Effects of socioeconomic status on baseline values and outcomes at 24 months in the Treatment of Advanced Glaucoma Study randomised controlled Trial

Anthony J King* (Corresponding Author), Jemma Hudson, Augusto Azuara-Blanco, James F Kirwan, Saurabh Goyal, Kin Sheng Lim, Graeme Maclennan, TAGS Research Group

*Corresponding author for this work

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BACKGROUND/AIMS: Socioeconomic status (SES) is associated with late disease presentation and poorer outcomes. We evaluate the effect of SES on treatment outcomes and report the correlation between SES and baseline characteristics of participants in the Treatment of Advanced Glaucoma Study.

METHODS: Pragmatic multicentre randomised controlled trial. Four hundred and fifty-three patients presenting with advanced open-angle glaucoma in at least one eye (Hodapp-Parrish-Anderson classification). Participants were randomised to either glaucoma drops (medical arm) or trabeculectomy (surgery arm). Clinical characteristics, Quality of life measurement (QoL) and SES defined by the Index of Multiple Deprivation are reported. Subgroup analysis explored treatment effect modifications of SES at 24 months. Correlation between SES and baseline characteristics was tested with the χ 2 test of association for dichotomous variables and pairwise Pearson's correlation for continuous variables.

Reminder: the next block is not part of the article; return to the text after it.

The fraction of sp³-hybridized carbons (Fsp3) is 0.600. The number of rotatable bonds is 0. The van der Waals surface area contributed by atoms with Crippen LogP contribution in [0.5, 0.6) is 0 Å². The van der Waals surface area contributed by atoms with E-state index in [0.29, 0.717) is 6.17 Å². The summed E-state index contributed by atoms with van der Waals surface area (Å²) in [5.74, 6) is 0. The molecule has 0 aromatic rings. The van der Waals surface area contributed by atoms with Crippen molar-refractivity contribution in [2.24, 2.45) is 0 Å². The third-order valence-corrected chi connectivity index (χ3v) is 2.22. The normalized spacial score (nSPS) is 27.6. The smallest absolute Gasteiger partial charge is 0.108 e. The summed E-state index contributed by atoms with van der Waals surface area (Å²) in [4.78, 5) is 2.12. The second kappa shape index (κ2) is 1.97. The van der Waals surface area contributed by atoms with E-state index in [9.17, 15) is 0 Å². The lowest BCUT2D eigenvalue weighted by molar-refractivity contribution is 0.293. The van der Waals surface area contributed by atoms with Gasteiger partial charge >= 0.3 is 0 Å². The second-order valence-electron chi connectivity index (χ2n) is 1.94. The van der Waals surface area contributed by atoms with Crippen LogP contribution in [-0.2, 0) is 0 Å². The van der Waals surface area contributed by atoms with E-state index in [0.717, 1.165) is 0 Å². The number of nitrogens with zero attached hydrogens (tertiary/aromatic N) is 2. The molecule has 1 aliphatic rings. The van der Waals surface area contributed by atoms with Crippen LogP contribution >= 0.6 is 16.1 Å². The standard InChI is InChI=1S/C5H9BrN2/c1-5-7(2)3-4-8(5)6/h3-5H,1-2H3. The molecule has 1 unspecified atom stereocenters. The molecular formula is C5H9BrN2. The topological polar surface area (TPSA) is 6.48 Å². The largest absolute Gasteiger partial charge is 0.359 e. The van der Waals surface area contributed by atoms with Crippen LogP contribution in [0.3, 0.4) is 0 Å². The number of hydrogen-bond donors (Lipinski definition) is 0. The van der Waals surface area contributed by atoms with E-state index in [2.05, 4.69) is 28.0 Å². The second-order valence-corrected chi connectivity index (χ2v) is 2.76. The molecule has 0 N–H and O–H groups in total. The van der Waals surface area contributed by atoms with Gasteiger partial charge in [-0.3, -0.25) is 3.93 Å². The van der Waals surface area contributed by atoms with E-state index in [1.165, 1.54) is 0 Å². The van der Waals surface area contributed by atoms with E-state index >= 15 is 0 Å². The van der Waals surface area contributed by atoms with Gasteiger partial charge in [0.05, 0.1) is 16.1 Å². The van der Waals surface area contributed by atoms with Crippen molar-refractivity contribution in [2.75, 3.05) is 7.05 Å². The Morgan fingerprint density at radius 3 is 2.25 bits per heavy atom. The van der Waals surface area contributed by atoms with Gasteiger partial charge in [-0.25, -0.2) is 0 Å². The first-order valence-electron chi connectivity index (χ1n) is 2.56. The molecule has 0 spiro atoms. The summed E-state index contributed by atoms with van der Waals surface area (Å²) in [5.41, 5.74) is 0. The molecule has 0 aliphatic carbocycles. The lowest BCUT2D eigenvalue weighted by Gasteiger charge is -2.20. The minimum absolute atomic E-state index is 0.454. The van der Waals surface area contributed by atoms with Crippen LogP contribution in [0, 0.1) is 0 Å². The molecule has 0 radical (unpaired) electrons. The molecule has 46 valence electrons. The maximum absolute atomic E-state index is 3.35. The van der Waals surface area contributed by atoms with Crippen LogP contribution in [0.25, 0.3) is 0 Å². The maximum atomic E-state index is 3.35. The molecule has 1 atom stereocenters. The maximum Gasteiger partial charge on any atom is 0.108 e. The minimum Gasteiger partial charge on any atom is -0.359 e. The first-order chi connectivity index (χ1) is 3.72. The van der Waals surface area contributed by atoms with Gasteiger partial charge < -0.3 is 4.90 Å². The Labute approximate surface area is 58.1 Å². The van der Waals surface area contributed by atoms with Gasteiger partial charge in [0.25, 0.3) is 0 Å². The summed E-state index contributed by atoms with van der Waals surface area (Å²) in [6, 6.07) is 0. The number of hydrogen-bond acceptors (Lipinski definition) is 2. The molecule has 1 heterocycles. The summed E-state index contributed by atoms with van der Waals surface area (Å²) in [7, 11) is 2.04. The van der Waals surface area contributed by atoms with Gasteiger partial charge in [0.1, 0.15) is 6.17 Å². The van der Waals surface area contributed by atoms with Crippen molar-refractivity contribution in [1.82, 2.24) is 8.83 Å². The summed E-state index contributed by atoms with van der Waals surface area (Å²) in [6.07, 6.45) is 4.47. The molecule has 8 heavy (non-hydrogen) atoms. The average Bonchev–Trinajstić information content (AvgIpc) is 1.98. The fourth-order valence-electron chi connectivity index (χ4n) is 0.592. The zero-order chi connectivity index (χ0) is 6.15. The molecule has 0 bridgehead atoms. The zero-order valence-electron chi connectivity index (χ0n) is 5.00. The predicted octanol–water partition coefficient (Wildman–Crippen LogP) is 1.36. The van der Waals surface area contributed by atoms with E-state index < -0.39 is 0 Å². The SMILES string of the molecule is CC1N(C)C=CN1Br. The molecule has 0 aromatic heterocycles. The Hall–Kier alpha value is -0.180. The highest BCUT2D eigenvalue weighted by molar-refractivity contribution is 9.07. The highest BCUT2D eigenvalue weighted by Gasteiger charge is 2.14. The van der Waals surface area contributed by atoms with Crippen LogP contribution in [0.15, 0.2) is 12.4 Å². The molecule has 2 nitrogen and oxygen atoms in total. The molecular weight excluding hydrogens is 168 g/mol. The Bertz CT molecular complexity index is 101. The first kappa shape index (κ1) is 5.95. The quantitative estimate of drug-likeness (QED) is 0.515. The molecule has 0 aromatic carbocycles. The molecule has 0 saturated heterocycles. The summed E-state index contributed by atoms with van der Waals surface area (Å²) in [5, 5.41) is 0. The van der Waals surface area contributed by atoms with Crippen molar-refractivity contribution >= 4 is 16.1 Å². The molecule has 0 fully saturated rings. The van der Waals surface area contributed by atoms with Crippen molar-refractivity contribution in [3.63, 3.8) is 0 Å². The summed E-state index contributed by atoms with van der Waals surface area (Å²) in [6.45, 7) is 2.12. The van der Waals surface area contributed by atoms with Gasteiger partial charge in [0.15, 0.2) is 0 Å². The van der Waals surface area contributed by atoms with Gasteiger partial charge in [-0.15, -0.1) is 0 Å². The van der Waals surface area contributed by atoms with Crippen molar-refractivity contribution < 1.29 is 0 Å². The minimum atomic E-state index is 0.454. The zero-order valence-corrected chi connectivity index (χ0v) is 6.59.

RESULTS: The mean visual field mean deviation was -17.2 (6.7)dB for the most deprived quintile of participants and -13.0 (5.5) for the least deprived quintile in the index eye. At diagnosis, there was a strong correlation between SES and ethnicity, age, extent of visual field loss and number of visits to opticians prior to diagnosis. At 24 months, there was no evidence that the treatment effect was moderated by SES.

CONCLUSIONS: In patients presenting with advanced glaucoma. SES at baseline is correlated with poorer visual function, poorer Visual Function Questionnaire-25 QoL, ethnicity, age and number visits to an optician in the years preceding diagnosis. SES at baseline does not have an effect of the success of treatment at 24 months.


Original languageEnglish
JournalBritish Journal of Ophthalmology
Early online date3 Jan 2023
Publication statusE-pub ahead of print - 3 Jan 2023

Bibliographical note

The project was funded by the NIHR Health Technology Assessment Programme (Project Number 12/35/38). The Health Services Research Unit are funded by the Chief Scientist Office of the Scottish Government Health and Social Care Directorates.

Data Availability Statement

Data are available on reasonable request. Two years following publication formal applications can be made to the senior author and will considered by the research team.


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